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The Fashion Factory

Yeohlee: No bells and whistles at Yeohlee. For that matter, no loudness of any kind as the designer flaunted the quiet attitude of her clothes. Presenting at her new showroom with little accessories, hairdos or makeup, Yeohlee showed clothes a...

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Yeohlee: No bells and whistles at Yeohlee. For that matter, no loudness of any kind as the designer flaunted the quiet attitude of her clothes. Presenting at her new showroom with little accessories, hairdos or makeup, Yeohlee showed clothes a confident woman would welcome. She turned out an impeccably-cut group of black gabardines — pants, skirts and a drawstring tunic — that were stark and elegant. Simple dresses in camel double-faced silk and mohair were chic. Yeohlee did have friskier moments here and there with some bright colors, textured fabrics and a charming short raincoat in pearl polkadotted polyurethane. Those looks were few and far between, however, and as noted in her program, she was inspired by elements of the American Arts and Crafts movement, going so far as to describe her shapes as “Amish” or “Shaker.” Accordingly, she threw in a black gabardine bonnet to match a simple Shaker coat.

Imitation of Christ: Sure fashion needs a good elbow in the ribs every now and then, and since their first show in May 2000, the folks — 21 contributors at last tally — of Imitation of Christ have fashioned themselves into that sharp-edged joint.

Their spring show, held at the soon-to-be opened Maurice Villency flagship, was in part a retrospective — classic IOC looks encased in glass, and footage from past shows playing downstairs. While it may seem premature to be nostalgic after only seven shows, it could be practical realism on the part of the designers. After all, gimmicky fashion, no matter how lauded, is doomed to a short life. And they were up to their usual tricks.

Models mugged in the windows of the 57th Street store as passersby gawked. Inside, photographers and editors took in more than 100 looks, including men’s wear, on models such as designer Benjamin Cho, actress Natasha Lyonne, electro chanteuse Peaches and Gagosian gallery director Stefania Bortolami. Behind a velvet rope, topless girls vacuumed while wearing cashmere HotPants, which will be the first IOC items to be mass-produced. “You can’t recycle underwear,” said head designer Tara Subkoff.

As usual, the clothes were dripping with hip. When the models mingled with the crowd, it was nearly impossible to differentiate them from the average downtown scenester. The reworked vintage clothes were perfectly styled into It-girl looks: a distressed leather jacket over a long Grecian dress, a Twenties beaded dress with a turtleneck sweater. And while there were some beautiful pieces, like a deconstructed dress pieced together with antique lace and piano shawls, one gets the sense that their current medium has run its course. While they do have the inside track on what is or will be cool, the industry may be better served if those great ideas were parlayed into something more accessible than their one-of-a-kind pieces that rarely dip below four figures.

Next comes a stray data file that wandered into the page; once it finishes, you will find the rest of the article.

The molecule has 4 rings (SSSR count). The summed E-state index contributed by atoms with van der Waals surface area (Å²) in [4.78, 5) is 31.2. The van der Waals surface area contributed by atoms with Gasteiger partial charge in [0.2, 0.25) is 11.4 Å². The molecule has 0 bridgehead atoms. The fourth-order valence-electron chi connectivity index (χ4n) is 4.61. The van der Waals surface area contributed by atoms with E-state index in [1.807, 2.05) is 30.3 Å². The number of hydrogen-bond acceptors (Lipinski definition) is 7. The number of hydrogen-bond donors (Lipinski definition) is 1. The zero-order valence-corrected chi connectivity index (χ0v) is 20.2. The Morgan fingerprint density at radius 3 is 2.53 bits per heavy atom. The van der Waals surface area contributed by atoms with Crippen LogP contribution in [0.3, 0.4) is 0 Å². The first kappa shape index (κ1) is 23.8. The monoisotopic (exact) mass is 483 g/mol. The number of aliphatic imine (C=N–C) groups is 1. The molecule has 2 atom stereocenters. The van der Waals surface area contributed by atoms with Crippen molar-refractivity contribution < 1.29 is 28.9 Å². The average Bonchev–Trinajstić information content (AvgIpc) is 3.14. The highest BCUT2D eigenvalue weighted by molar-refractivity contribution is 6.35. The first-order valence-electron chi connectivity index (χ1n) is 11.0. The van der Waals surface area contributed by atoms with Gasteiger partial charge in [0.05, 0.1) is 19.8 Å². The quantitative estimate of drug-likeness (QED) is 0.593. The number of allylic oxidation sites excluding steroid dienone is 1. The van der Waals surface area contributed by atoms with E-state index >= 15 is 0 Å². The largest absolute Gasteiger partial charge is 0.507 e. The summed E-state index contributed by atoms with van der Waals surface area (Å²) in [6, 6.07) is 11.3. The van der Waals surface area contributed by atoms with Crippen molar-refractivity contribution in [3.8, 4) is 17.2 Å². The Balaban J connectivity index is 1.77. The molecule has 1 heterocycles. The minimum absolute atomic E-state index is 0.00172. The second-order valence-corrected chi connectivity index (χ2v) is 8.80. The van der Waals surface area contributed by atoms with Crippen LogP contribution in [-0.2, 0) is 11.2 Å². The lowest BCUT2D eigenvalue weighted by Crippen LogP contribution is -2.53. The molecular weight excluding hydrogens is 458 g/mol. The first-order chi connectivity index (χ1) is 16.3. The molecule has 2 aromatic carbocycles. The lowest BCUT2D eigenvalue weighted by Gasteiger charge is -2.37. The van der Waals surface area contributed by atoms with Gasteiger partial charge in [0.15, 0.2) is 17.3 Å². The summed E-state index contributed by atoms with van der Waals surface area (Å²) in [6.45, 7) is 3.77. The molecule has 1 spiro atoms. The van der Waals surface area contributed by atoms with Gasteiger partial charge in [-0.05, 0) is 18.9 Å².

Heatherette: This season, Heatherette’s clubland denizens were joined by some visitors from down South trailer parks and truck stops. Taking their inspiration from reclusive hustler-turned-novelist JT Leroy, designers Richie Rich and Traver Rains sent out boys and girls kitted out in bleach-blond hair and baby pink glossed lips.

A direct homage to Leroy came in the form of a boy in a white high-necked ruffled dress and purple metallic cat mask. They showed Eighties-inspired pieces like “Flashdance”-style sheared sweatshirts-cum-dresses and patchwork dresses and pants made with plaid, gingham and tie-dye pieces, bleached-out overalls and a gingham version of the Leroy dress as well as a group of innocent white eyelet frocks.

The designers also debuted their Hello Kitty Couture collection, which worked the Kitty logo into dresses with a few extra thrills and frills and even a pair of ribbon-trimmed white leather chaps. Sanrio, owners of the Kitty image, granted the designers rights to reproduce the cartoon kitty’s mug in exchange for a little high-end publicity.

Absurdly buxom transvestite and New York nightlife fixture Amanda Lepore replaced Liza Minnelli as their icon du jour and her visage graced tie-dye T-shirts, skirts and a canvas bag. Lepore channeled Marilyn Monroe as she took her turn down the runway in a white satin corset, chiffon skirt and blond wig.

James Coviello: Over the past few seasons, James Coviello has made a name for himself with his pretty, quirky collections, each more girlish than the last. For spring, his giddy look mixed pieces from Lucy and Desi’s wardrobe, with a posy print dress here and a retro striped sweater there. Sweet pieces included an off-the-shoulder Fair Isle sweater, adorable circle skirts made from ribbons and bands of chiffon, as well as smart pencil skirts and slim pants in dotted chenille and a coat cut in ticking. Even a hard-boiled hipster would want these for her own. At a certain point, however, Coviello’s innocence and lightheartedness were a little much. Chalk this up to the floral-embroidered gingham circle skirts and capris. Even Lucy wouldn’t have gone there.

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